Aashna squatted on a dirt floor beside brightly clothed women all waiting to see a doctor. Each had different needs, different concerns. For Aashna, this was her only opportunity to help her baby boy. Aashna’s 3-year-old son, Prajivan, stood safely between his mother’s crossed arms. Across his forehead, a cloth bandage covered a bulging “boil-like thing,” as Aashna called it. She wasn’t sure what was growing on her little one’s forehead. For a month, she watched the small bump become larger and larger, while Prajivan complained of his forehead hurting and cried because of the pain. Aashna and her family were poor. Too poor to visit a doctor. Too poor to figure out what was happening to their youngest child. The income she and her husband earned as daily wage laborers cultivating fields didn’t provide enough for “extra fees” such as doctor visits. They made just enough to eat and survive another day. Even if they did have the money for medical care, the nearest hospital was about 43 miles away.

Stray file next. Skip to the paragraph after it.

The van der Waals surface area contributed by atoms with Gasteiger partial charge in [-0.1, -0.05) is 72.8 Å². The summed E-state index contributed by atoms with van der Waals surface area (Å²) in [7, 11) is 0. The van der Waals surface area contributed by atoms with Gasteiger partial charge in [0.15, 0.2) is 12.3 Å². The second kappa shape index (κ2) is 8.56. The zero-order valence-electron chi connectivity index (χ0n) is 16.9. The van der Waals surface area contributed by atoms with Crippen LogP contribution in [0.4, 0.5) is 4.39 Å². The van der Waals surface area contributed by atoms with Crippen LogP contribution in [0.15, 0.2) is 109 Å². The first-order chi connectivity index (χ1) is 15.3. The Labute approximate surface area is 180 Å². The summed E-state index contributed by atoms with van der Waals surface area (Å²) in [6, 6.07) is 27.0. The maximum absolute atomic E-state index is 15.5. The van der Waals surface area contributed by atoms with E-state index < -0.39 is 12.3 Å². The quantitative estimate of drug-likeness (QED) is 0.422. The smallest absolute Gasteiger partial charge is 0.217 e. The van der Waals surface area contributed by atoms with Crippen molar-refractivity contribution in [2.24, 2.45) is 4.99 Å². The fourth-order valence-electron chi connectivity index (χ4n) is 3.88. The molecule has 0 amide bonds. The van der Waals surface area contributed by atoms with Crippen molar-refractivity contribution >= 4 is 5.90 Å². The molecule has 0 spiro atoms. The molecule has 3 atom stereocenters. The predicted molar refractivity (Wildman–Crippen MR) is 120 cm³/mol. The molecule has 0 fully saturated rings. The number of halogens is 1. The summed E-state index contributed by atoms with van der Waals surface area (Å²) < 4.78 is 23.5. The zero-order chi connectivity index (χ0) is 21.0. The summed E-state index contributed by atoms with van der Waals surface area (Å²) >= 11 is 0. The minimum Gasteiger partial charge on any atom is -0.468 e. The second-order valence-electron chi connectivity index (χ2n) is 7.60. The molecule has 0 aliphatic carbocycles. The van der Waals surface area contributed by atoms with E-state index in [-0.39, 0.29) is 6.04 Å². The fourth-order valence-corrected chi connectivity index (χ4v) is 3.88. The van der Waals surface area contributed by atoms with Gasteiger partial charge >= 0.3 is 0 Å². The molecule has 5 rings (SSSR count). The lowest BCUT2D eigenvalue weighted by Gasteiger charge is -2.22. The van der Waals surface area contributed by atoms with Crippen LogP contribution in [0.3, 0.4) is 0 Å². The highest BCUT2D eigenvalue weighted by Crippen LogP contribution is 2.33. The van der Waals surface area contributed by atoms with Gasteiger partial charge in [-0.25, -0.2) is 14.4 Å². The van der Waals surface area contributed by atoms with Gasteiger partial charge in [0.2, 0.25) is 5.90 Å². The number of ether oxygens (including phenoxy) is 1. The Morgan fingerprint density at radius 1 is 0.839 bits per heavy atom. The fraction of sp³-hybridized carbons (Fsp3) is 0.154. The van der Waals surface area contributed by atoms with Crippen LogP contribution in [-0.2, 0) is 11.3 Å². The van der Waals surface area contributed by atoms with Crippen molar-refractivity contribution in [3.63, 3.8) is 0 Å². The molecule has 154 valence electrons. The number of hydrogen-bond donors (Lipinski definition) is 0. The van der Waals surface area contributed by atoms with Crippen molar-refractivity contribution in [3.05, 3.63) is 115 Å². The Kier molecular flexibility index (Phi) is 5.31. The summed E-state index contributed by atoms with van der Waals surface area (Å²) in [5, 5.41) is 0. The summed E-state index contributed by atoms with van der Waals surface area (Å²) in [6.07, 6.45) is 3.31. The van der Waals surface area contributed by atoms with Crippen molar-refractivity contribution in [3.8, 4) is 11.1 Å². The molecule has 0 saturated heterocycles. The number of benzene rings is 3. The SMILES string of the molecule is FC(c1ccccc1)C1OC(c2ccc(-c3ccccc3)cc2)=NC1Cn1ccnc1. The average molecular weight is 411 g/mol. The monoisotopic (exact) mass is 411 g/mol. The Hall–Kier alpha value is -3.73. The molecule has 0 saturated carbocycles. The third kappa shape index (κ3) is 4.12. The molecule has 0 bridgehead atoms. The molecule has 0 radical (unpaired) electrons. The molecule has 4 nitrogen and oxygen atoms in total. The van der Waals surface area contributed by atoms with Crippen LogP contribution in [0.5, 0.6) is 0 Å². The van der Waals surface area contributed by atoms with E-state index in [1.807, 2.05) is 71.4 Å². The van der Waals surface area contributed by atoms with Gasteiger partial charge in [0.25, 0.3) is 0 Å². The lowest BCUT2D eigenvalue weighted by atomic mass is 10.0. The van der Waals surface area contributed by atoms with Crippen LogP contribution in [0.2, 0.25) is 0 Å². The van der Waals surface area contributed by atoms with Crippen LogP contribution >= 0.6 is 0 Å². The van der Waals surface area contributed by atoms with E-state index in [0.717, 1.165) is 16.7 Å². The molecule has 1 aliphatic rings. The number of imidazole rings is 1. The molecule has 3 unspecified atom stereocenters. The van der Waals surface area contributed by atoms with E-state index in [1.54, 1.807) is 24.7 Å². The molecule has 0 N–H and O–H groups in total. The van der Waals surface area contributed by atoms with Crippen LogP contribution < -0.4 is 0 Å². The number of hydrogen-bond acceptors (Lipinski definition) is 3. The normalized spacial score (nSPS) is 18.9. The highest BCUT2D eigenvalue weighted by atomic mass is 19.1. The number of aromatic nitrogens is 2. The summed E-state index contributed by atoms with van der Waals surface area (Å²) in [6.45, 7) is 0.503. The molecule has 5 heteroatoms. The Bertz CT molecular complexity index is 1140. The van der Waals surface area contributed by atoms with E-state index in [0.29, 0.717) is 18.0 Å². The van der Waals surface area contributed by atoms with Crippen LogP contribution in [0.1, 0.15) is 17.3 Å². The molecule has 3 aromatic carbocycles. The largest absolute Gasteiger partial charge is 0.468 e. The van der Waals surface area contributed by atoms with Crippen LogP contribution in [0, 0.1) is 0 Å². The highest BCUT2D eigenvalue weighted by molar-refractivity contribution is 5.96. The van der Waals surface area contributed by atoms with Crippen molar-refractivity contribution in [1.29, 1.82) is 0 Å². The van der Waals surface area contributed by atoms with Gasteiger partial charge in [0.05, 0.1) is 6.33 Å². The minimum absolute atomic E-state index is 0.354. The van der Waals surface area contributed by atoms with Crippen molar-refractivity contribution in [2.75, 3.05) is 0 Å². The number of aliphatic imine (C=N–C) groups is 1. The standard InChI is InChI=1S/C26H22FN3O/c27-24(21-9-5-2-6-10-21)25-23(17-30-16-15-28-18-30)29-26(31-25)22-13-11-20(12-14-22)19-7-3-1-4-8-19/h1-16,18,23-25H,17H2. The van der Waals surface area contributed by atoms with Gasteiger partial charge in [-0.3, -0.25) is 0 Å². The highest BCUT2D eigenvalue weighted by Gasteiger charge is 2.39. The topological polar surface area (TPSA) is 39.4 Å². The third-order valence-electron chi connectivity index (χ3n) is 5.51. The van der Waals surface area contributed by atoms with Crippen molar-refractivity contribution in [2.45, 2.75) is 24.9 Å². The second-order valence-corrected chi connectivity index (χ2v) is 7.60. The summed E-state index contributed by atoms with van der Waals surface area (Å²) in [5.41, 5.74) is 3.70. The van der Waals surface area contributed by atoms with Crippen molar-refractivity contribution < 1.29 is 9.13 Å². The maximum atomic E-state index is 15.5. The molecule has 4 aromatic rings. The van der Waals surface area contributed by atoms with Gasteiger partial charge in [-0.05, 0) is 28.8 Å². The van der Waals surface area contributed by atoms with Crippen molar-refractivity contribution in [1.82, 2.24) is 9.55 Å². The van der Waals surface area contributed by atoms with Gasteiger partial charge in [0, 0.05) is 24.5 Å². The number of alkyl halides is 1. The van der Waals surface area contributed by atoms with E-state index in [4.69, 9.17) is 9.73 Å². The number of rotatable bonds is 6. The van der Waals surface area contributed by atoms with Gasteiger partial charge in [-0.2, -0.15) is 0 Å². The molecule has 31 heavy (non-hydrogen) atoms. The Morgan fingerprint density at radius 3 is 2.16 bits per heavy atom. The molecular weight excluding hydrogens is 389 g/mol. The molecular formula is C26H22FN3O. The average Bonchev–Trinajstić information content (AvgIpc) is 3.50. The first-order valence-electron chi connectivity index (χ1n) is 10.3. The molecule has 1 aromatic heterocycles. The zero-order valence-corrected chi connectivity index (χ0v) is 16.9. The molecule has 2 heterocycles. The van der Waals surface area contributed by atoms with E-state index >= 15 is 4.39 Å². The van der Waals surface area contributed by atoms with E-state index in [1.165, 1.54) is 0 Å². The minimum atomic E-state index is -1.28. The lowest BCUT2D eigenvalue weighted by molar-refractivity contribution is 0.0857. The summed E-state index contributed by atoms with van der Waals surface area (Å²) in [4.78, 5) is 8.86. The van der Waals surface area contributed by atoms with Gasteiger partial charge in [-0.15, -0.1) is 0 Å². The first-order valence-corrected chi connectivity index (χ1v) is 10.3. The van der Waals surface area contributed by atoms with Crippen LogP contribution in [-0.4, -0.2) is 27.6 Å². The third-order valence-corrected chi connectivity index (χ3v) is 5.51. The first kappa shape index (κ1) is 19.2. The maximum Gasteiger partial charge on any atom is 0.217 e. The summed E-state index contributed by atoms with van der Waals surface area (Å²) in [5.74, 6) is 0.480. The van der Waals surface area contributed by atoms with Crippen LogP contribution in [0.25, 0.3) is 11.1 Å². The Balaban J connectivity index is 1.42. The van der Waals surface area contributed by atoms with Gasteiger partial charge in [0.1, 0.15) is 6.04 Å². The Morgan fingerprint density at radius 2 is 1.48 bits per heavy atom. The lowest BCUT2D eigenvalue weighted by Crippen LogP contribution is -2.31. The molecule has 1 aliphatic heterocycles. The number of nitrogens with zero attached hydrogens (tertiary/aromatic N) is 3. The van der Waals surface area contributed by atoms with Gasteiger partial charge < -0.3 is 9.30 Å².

“To go and see the doctor, I would need money, which I don’t have,” Aashna says.
“My husband and I would have to go to the money lenders or landlord, whoever is willing to lend to us. … But then to pay back that borrowed money would take a lot of time. Sometimes it could take more than a year, because with the income we make, we [also] have to run the family. We have five of us, and we have to meet all the financial needs. So that may take a lot of time.”